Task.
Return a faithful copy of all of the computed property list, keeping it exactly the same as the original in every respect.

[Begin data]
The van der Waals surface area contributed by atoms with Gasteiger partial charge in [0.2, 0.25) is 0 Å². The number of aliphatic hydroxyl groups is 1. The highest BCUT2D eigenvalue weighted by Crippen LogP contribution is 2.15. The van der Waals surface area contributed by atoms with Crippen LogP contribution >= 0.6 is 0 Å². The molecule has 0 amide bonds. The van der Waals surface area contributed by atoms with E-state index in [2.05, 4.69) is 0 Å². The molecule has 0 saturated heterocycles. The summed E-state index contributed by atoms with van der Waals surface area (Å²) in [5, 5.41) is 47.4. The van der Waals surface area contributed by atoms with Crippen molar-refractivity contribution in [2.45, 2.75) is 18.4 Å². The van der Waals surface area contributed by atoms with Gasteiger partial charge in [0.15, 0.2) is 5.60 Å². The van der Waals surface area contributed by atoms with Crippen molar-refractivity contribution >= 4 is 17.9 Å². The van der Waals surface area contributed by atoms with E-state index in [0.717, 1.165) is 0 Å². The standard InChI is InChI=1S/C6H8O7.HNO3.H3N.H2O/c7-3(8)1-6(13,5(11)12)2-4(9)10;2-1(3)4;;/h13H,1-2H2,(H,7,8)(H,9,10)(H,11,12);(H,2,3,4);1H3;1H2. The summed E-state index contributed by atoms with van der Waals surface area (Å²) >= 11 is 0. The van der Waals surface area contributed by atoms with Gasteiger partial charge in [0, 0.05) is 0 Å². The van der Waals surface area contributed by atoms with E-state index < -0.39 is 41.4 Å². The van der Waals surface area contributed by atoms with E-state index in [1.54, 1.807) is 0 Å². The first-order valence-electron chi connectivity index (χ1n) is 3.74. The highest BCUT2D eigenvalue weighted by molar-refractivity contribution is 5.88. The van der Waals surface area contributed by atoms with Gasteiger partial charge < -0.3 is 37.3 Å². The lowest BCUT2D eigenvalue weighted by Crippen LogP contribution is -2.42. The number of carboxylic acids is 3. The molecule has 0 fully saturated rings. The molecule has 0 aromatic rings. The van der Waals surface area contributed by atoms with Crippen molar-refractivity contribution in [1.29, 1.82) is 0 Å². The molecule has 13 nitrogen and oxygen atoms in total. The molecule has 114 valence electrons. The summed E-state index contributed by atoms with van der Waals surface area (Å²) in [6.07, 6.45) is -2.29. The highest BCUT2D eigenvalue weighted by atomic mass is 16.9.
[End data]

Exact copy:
The van der Waals surface area contributed by atoms with Gasteiger partial charge in [0.2, 0.25) is 0 Å². The number of aliphatic hydroxyl groups is 1. The highest BCUT2D eigenvalue weighted by Crippen LogP contribution is 2.15. The van der Waals surface area contributed by atoms with Crippen LogP contribution >= 0.6 is 0 Å². The molecule has 0 amide bonds. The van der Waals surface area contributed by atoms with E-state index in [2.05, 4.69) is 0 Å². The molecule has 0 saturated heterocycles. The summed E-state index contributed by atoms with van der Waals surface area (Å²) in [5, 5.41) is 47.4. The van der Waals surface area contributed by atoms with Crippen molar-refractivity contribution in [2.45, 2.75) is 18.4 Å². The van der Waals surface area contributed by atoms with Gasteiger partial charge in [0.15, 0.2) is 5.60 Å². The van der Waals surface area contributed by atoms with Crippen molar-refractivity contribution >= 4 is 17.9 Å². The van der Waals surface area contributed by atoms with E-state index in [0.717, 1.165) is 0 Å². The standard InChI is InChI=1S/C6H8O7.HNO3.H3N.H2O/c7-3(8)1-6(13,5(11)12)2-4(9)10;2-1(3)4;;/h13H,1-2H2,(H,7,8)(H,9,10)(H,11,12);(H,2,3,4);1H3;1H2. The summed E-state index contributed by atoms with van der Waals surface area (Å²) >= 11 is 0. The van der Waals surface area contributed by atoms with Gasteiger partial charge in [0, 0.05) is 0 Å². The van der Waals surface area contributed by atoms with E-state index < -0.39 is 41.4 Å². The van der Waals surface area contributed by atoms with E-state index in [1.54, 1.807) is 0 Å². The first-order valence-electron chi connectivity index (χ1n) is 3.74. The highest BCUT2D eigenvalue weighted by molar-refractivity contribution is 5.88. The van der Waals surface area contributed by atoms with Gasteiger partial charge < -0.3 is 37.3 Å². The lowest BCUT2D eigenvalue weighted by Crippen LogP contribution is -2.42. The number of carboxylic acids is 3. The molecule has 0 fully saturated rings. The molecule has 0 aromatic rings. The van der Waals surface area contributed by atoms with Crippen molar-refractivity contribution in [1.29, 1.82) is 0 Å². The molecule has 13 nitrogen and oxygen atoms in total. The molecule has 114 valence electrons. The summed E-state index contributed by atoms with van der Waals surface area (Å²) in [6.07, 6.45) is -2.29. The highest BCUT2D eigenvalue weighted by atomic mass is 16.9.